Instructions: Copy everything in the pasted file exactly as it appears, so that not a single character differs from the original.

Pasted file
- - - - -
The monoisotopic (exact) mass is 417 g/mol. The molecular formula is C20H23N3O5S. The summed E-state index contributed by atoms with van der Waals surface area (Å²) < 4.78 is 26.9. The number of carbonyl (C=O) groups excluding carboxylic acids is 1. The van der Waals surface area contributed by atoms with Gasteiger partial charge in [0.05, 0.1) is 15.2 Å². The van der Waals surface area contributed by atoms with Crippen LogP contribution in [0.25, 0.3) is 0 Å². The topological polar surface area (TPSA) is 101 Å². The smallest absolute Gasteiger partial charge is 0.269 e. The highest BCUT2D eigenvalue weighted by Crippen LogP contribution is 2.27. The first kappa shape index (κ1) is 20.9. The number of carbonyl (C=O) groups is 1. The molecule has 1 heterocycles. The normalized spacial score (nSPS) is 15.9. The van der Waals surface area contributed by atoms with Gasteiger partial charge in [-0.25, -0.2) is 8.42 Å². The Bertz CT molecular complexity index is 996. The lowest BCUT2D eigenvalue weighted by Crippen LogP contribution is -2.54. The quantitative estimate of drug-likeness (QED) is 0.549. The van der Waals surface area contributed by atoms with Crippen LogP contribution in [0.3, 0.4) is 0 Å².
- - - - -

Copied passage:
The monoisotopic (exact) mass is 417 g/mol. The molecular formula is C20H23N3O5S. The summed E-state index contributed by atoms with van der Waals surface area (Å²) < 4.78 is 26.9. The number of carbonyl (C=O) groups excluding carboxylic acids is 1. The van der Waals surface area contributed by atoms with Gasteiger partial charge in [0.05, 0.1) is 15.2 Å². The van der Waals surface area contributed by atoms with Crippen LogP contribution in [0.25, 0.3) is 0 Å². The topological polar surface area (TPSA) is 101 Å². The smallest absolute Gasteiger partial charge is 0.269 e. The highest BCUT2D eigenvalue weighted by Crippen LogP contribution is 2.27. The first kappa shape index (κ1) is 20.9. The number of carbonyl (C=O) groups is 1. The molecule has 1 heterocycles. The normalized spacial score (nSPS) is 15.9. The van der Waals surface area contributed by atoms with Gasteiger partial charge in [-0.25, -0.2) is 8.42 Å². The Bertz CT molecular complexity index is 996. The lowest BCUT2D eigenvalue weighted by Crippen LogP contribution is -2.54. The quantitative estimate of drug-likeness (QED) is 0.549. The van der Waals surface area contributed by atoms with Crippen LogP contribution in [0.3, 0.4) is 0 Å².